The company's subscription services, which comprise annual and monthly fees associated with Amazon Prime membership — as well as audiobook, e-book, digital video, digital music and other non-AWS subscription services — also offer high growth potential. Excluding forex, subscription services clocked in revenue growth of 55 percent in the most recent quarter.

See Also: Which Is The Better Buy: Netflix Or China's Fast-Growing Iqiyi?

Screening Growth Stocks

Several criteria exist for selecting a growth stock, and some basic screening criteria are listed below:

  • Zero in on a sector showing sustainable growth; tech stocks usually qualify.
  • Look for industries and sectors with high barriers to entry.
  • Consistently rising sales.
  • Strong historical earnings growth: over 15-percent growth over the past three years.
  • Earnings growth outperforming the market as a whole.
  • Robust profit margins.
  • Improving return on equity.
  • Strong stock performance.

Growth Vs. Value Investing

The growth vs. value debate has been raging on for some time now, although there hasn't been a clear verdict in favor of either of the investment themes.

Value stocks outperformed growth stocks over a 90-year period beginning in 1926 by 17 percent to 12.6 percent, The Motley Fool quoted Bank of America Merrill Lynch Chief Investment Strategist Michael Hartnett as saying. Value stocks outperformed growth stocks in about three out of every five years, he said.

Yet growth stocks have outperformed value stocks in most years since 2006.

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The success of either of these strategies is contingent on certain factors such as the stage of the economic cycle, the interest rate environment, credit costs and market cycles. 

Growth stocks do well when economic growth is decelerating, as investors seek out high-growth companies with predictable earnings streams.

On the contrary, value stocks tend to outperform when the economy is growing.

Value stocks are generally thought to be a better bet in a rising interest rate environment. "Value stocks have outperformed in 14 of the last 17 rate-tightening periods," CNBC quoted Patrick O'Shaughnessy of O'Shaughnessy Asset Management as saying.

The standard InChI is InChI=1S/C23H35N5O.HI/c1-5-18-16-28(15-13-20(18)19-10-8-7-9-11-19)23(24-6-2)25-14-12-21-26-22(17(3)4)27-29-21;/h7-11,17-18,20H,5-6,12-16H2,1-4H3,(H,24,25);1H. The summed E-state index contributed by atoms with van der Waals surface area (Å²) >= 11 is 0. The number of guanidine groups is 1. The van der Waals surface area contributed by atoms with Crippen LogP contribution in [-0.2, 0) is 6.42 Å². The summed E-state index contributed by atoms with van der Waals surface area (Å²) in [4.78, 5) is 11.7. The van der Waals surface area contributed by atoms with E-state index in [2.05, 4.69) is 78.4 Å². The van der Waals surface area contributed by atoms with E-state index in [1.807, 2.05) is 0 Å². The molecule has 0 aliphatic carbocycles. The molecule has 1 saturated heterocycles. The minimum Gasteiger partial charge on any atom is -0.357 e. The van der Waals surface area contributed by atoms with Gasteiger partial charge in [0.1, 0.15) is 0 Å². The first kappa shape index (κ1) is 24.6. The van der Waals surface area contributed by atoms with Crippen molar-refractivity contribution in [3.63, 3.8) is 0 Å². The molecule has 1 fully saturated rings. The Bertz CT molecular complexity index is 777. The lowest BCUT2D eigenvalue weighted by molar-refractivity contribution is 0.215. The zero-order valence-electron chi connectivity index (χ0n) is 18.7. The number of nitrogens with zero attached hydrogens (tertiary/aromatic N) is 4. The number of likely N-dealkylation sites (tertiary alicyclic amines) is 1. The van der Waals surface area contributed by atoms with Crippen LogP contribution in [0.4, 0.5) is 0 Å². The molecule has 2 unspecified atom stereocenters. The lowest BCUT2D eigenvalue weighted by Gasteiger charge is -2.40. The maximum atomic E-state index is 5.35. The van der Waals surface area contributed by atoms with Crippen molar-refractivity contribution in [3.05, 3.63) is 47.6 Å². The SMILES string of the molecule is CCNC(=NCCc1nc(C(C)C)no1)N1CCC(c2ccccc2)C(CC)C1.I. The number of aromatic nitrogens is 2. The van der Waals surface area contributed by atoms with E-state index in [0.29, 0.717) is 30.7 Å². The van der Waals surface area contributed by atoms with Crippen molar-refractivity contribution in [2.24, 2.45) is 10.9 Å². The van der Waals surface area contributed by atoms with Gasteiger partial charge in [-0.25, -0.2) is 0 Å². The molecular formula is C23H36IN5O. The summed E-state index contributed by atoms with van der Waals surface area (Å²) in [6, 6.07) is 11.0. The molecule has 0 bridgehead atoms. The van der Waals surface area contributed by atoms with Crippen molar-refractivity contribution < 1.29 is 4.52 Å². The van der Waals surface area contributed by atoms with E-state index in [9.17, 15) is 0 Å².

Value stocks have strong existing cash flows, and the cash flow certainty drives investors toward them when interest rates rise. Growth stocks are valued on future earnings, making investors skeptical of their investment worthiness in a rising rate environment.

A bullish market is supportive of growth stocks, while value stocks fare better in a bearish market as risk averse investors flock to bargains.

See Also: Best Long-Term Investments

Relative 1-Year Performance Of Growth Vs. Value Stocks

The iShares Russell 1000 Index (ETF) (NYSE: IWB) has gained about 9.1 percent over the past year compared to the 18.4-percent advance by the iShares Russell 1000 Growth Index (ETF) (NYSE: IWF).

This has been the story over the past decade, with growth stocks outperforming their value counterparts, marking one of the longest periods of outperformance by growth stocks.

This dynamic could change going forward, if comments by Charlie McElligott, head of cross-asset strategy at Nomura, are to be believed.

The three-day move in U.S. value/growth suggest the market may be rotating out of growth stocks and into value stocks in a big way — the biggest since the rotation that happened after the collapse of Lehman in September 2008, McElligott was quoted as saying by MarketWatch.

Final Thoughts

Since both value and growth investing have their own merits and demerits, investors should look to include both value and growth stocks in their portfolio, as such a strategy will help generate returns irrespective of how the factors impacting the two investment styles pan out.

Posted-In: Bank of America Merrill Lynch Benjamin Graham Charlie McElligottEducation Top Stories Personal Finance Trading Ideas General Best of Benzinga